Never, ever accept cash payments. Document all payments. It’s easy to take a photo of every pay stub and every check. Send the image to yourself via email or text. What if the check bounces? This happens, and again, it can be ugly. It is best to remain calm and ask for a replacement check in addition to reimbursement for insufficient funds fees imposed by your financial institution. Unless there is a written agreement specifying the exact payment date, a dentist or agency is free to issue a check on their regular payroll date. If there is a discrepancy in wages or hours, or payments get delayed beyond the payroll date, contact the dental office or agency first. If there is no reasonable resolution, contact the state labor board.

It will be much more difficult for a practice to play fast and loose with your wages when you are an informed worker. And you will be doing practice owners a big favor if they truly do not understand the enormity of misclassification and toying with other worker rights. The IRS and state labor boards are taking a very dim view of worker abuses and they are sharing information. The fines and penalties are enormous and can even include jail terms.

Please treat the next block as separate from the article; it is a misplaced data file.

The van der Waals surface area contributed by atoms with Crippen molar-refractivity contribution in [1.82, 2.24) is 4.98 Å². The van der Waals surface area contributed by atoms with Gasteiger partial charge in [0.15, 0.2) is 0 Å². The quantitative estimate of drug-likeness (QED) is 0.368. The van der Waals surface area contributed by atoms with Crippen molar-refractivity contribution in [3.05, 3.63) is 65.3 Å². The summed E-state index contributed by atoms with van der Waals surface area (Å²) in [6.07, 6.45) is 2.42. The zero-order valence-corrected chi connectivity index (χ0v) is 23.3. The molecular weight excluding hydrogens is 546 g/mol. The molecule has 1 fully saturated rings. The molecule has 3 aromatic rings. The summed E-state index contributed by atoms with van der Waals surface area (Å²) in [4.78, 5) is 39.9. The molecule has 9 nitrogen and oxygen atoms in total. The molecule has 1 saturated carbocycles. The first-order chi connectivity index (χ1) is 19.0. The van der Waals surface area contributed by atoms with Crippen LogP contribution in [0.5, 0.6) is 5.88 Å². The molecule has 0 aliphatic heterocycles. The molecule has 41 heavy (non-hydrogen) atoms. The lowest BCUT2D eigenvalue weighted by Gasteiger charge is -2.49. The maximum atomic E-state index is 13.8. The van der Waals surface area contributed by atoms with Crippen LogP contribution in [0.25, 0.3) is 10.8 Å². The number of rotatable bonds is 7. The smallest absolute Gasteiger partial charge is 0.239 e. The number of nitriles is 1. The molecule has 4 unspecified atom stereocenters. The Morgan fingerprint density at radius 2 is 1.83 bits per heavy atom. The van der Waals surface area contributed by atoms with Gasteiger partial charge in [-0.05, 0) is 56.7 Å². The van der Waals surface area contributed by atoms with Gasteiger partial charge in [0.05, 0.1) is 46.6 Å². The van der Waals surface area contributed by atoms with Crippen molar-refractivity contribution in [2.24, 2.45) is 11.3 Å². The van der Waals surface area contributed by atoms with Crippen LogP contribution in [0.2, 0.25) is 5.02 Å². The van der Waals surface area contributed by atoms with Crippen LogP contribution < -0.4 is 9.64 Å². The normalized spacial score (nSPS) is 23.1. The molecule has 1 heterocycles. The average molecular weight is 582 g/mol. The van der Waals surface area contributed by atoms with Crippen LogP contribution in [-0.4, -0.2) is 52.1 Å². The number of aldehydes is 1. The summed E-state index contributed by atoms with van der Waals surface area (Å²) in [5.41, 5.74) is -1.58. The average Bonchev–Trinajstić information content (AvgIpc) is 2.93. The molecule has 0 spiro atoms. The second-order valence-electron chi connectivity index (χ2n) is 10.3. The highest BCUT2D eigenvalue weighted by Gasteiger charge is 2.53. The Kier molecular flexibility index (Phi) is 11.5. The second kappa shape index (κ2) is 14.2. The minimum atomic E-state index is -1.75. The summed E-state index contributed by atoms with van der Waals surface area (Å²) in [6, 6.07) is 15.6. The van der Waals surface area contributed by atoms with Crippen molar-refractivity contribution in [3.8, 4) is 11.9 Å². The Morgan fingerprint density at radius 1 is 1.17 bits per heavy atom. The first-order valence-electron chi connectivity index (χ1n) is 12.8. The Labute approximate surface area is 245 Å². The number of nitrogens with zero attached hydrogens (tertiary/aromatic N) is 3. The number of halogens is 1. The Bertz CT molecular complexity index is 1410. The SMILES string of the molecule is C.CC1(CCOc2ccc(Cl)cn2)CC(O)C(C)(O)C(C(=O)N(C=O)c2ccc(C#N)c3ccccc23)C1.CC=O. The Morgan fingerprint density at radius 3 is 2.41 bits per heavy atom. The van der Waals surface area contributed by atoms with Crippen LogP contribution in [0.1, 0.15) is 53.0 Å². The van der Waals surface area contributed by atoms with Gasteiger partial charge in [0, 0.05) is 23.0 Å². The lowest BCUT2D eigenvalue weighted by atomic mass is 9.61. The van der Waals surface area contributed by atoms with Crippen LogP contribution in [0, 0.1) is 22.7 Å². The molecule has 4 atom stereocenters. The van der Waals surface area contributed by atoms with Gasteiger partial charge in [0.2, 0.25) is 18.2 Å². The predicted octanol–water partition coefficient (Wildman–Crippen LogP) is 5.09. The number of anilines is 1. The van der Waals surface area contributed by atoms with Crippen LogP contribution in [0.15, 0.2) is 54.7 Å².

Keep calm and enjoy the opportunity to learn

Like anything else in life, each one of us has control over the final outcome. If a practice is not to your liking, for whatever reason, you don’t have to go back. You have the right to choose how and where you work. Temping or subbing can have many benefits, including helping you refine your work philosophy. Consider it a postgraduate learning experience in which you’re getting paid to learn while providing patient care.

References

1. American Dental Hygienists’ Association. Dental Hygiene Act Overview: Permitted Functions and Supervision Levels by State. https://www.adha.org/resources-docs/7511_Permitted_Services_Supervision_Levels_by_State.pdf. Revised January 2019. Accessed March 4, 2019.